• First, the very limited living record of early branching animals becomes evident. The fossil record shows that many animal groups present in the Cambrian explosion went extinct, leaving no representatives to this day, a situation with little prospect of change due to the discovery of only three animal phyla in the past thirty years (Kristensen, 2002), and with all the documented metazoan diversity by environmental metabarcoding belonging to already existing phyla (López-Escardó et al., 2018).
  • Second, the currently extant early-branching animals are very derived and specialized, suggesting that secondary losses and simplification fostered the evolution of new structures and genes in these lineages (O’Malley et al., 2016).
  • Third, while tracing the origin of specific cell types to the origin of Metazoa proves a difficult task, these approaches show that animals have been able to diversify and specify the fates of their cells in many different ways but using the same mechanisms of genomic regulation and the same effector machinery responsible for cell physiology.

Thus, we can conclude that the animal LCA was already rich in cell types which share some of their cellular foundations with those in extant species. Future integration of all the newly developed single-cell techniques in more non-model animal species will help to uncover even more aspects of these foundations (Stuart and Satija, 2019).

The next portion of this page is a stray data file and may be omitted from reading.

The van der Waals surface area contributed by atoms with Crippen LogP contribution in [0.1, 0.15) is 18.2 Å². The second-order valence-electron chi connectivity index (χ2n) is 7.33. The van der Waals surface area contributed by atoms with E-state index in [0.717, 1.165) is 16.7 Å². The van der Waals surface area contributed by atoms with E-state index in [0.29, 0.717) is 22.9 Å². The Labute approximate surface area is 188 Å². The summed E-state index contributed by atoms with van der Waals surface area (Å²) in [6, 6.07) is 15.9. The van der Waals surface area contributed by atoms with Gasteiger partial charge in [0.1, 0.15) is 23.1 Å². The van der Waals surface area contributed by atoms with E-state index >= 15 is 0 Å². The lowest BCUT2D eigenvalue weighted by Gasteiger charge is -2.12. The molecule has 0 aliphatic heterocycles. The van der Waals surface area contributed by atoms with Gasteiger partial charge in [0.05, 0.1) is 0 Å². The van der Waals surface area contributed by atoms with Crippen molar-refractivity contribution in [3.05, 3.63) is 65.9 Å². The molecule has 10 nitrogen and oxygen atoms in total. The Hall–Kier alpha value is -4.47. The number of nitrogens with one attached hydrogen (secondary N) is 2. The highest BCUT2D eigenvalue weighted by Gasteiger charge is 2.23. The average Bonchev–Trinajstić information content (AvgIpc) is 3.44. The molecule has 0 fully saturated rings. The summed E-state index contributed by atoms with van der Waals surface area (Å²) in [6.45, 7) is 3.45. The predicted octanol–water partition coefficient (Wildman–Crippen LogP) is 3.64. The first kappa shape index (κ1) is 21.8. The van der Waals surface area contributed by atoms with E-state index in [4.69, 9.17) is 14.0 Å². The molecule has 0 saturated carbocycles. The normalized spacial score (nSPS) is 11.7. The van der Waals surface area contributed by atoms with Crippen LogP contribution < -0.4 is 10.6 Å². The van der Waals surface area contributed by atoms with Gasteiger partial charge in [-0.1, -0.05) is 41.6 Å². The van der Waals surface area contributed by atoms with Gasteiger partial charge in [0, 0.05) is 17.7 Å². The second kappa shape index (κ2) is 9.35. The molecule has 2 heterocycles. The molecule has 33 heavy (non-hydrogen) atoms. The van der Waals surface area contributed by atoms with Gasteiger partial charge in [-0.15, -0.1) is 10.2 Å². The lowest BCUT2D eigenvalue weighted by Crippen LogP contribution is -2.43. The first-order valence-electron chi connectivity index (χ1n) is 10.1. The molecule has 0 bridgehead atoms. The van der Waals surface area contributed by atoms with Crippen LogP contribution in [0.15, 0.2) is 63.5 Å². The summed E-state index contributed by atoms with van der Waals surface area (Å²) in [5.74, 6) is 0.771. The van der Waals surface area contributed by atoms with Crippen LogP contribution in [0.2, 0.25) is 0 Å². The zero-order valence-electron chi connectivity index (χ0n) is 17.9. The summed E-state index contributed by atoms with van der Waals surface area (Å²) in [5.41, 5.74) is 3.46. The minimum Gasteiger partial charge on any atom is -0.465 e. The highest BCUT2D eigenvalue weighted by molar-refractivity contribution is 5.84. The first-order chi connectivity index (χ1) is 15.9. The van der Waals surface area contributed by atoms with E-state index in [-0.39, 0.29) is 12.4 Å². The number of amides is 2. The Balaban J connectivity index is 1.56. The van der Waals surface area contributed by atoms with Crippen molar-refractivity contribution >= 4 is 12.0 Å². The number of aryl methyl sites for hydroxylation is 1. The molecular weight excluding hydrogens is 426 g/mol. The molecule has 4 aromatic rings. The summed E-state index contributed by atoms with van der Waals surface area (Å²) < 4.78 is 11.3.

The next logical question we must ask is, therefore, how does all of this genome and diversity of cell types translates into the diversity of features and body plans observed in animals. In the next entry, we will frame these and more ideas together to have a better understanding of the life history of the animal LCA. We will dive a bit more into the geological and ecological contexts, and we will discuss some more integrative aspects that might explain the evolutionary plasticity of the animal LCA.